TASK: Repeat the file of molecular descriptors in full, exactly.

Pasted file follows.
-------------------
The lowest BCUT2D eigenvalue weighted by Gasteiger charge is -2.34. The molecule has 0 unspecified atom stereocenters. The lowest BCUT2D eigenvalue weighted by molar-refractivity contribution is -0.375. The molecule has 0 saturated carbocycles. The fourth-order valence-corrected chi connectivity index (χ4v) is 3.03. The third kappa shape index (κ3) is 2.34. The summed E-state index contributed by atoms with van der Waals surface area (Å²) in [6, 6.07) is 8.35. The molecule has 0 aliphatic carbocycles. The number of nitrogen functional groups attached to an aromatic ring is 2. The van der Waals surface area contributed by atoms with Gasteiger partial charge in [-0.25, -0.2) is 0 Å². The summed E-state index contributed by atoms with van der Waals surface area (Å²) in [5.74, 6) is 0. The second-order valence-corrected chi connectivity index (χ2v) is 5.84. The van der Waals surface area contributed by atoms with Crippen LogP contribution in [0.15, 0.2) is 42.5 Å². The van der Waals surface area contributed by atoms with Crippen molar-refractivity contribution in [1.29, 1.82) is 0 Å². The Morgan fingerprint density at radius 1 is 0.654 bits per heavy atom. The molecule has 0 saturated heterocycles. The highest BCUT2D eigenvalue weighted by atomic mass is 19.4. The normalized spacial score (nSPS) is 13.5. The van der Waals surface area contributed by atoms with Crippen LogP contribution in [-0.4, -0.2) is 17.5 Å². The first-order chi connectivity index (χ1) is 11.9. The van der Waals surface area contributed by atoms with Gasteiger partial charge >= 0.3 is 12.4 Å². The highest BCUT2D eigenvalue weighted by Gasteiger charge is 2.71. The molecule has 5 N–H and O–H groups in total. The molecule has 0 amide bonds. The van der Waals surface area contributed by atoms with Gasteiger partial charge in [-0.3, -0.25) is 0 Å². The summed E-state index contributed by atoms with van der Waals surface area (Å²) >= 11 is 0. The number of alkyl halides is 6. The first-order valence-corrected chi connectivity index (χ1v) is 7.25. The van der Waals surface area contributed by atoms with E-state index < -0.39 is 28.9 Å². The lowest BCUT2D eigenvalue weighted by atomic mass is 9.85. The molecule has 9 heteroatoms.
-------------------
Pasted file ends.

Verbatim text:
The lowest BCUT2D eigenvalue weighted by Gasteiger charge is -2.34. The molecule has 0 unspecified atom stereocenters. The lowest BCUT2D eigenvalue weighted by molar-refractivity contribution is -0.375. The molecule has 0 saturated carbocycles. The fourth-order valence-corrected chi connectivity index (χ4v) is 3.03. The third kappa shape index (κ3) is 2.34. The summed E-state index contributed by atoms with van der Waals surface area (Å²) in [6, 6.07) is 8.35. The molecule has 0 aliphatic carbocycles. The number of nitrogen functional groups attached to an aromatic ring is 2. The van der Waals surface area contributed by atoms with Gasteiger partial charge in [-0.25, -0.2) is 0 Å². The summed E-state index contributed by atoms with van der Waals surface area (Å²) in [5.74, 6) is 0. The second-order valence-corrected chi connectivity index (χ2v) is 5.84. The van der Waals surface area contributed by atoms with Crippen LogP contribution in [0.15, 0.2) is 42.5 Å². The van der Waals surface area contributed by atoms with Crippen molar-refractivity contribution in [1.29, 1.82) is 0 Å². The Morgan fingerprint density at radius 1 is 0.654 bits per heavy atom. The molecule has 0 saturated heterocycles. The highest BCUT2D eigenvalue weighted by atomic mass is 19.4. The normalized spacial score (nSPS) is 13.5. The van der Waals surface area contributed by atoms with Crippen LogP contribution in [-0.4, -0.2) is 17.5 Å². The first-order chi connectivity index (χ1) is 11.9. The van der Waals surface area contributed by atoms with Gasteiger partial charge >= 0.3 is 12.4 Å². The highest BCUT2D eigenvalue weighted by Gasteiger charge is 2.71. The molecule has 5 N–H and O–H groups in total. The molecule has 0 amide bonds. The van der Waals surface area contributed by atoms with Gasteiger partial charge in [-0.3, -0.25) is 0 Å². The summed E-state index contributed by atoms with van der Waals surface area (Å²) >= 11 is 0. The number of alkyl halides is 6. The first-order valence-corrected chi connectivity index (χ1v) is 7.25. The van der Waals surface area contributed by atoms with E-state index < -0.39 is 28.9 Å². The lowest BCUT2D eigenvalue weighted by atomic mass is 9.85. The molecule has 9 heteroatoms.